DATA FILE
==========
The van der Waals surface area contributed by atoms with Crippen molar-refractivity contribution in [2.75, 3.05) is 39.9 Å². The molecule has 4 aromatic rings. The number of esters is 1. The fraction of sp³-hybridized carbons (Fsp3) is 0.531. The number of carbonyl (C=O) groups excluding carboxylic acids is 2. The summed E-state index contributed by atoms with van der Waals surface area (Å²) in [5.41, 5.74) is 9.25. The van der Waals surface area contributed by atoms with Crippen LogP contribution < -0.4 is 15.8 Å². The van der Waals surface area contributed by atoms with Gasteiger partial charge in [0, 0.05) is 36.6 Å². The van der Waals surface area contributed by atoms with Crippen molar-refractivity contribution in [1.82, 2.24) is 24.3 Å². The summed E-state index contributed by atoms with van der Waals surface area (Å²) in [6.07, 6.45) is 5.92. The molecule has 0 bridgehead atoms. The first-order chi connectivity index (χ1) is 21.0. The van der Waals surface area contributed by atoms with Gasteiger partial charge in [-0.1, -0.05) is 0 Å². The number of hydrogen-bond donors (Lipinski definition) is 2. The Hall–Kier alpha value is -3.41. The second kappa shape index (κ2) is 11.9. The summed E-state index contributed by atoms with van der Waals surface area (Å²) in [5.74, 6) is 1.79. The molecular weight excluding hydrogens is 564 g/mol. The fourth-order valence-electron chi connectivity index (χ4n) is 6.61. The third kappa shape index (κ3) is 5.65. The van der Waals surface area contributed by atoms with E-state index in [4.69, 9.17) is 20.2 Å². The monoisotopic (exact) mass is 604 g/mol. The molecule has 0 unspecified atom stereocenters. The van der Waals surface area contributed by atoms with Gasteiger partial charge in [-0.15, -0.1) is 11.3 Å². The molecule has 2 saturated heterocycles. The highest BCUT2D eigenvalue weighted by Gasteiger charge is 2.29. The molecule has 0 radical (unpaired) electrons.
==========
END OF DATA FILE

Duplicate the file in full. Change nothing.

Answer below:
The van der Waals surface area contributed by atoms with Crippen molar-refractivity contribution in [2.75, 3.05) is 39.9 Å². The molecule has 4 aromatic rings. The number of esters is 1. The fraction of sp³-hybridized carbons (Fsp3) is 0.531. The number of carbonyl (C=O) groups excluding carboxylic acids is 2. The summed E-state index contributed by atoms with van der Waals surface area (Å²) in [5.41, 5.74) is 9.25. The van der Waals surface area contributed by atoms with Crippen LogP contribution < -0.4 is 15.8 Å². The van der Waals surface area contributed by atoms with Gasteiger partial charge in [0, 0.05) is 36.6 Å². The van der Waals surface area contributed by atoms with Crippen molar-refractivity contribution in [1.82, 2.24) is 24.3 Å². The summed E-state index contributed by atoms with van der Waals surface area (Å²) in [6.07, 6.45) is 5.92. The molecule has 0 bridgehead atoms. The first-order chi connectivity index (χ1) is 21.0. The van der Waals surface area contributed by atoms with Gasteiger partial charge in [-0.1, -0.05) is 0 Å². The number of hydrogen-bond donors (Lipinski definition) is 2. The Hall–Kier alpha value is -3.41. The second kappa shape index (κ2) is 11.9. The summed E-state index contributed by atoms with van der Waals surface area (Å²) in [5.74, 6) is 1.79. The molecular weight excluding hydrogens is 564 g/mol. The fourth-order valence-electron chi connectivity index (χ4n) is 6.61. The third kappa shape index (κ3) is 5.65. The van der Waals surface area contributed by atoms with E-state index in [4.69, 9.17) is 20.2 Å². The monoisotopic (exact) mass is 604 g/mol. The molecule has 0 unspecified atom stereocenters. The van der Waals surface area contributed by atoms with Gasteiger partial charge in [-0.15, -0.1) is 11.3 Å². The molecule has 2 saturated heterocycles. The highest BCUT2D eigenvalue weighted by Gasteiger charge is 2.29. The molecule has 0 radical (unpaired) electrons.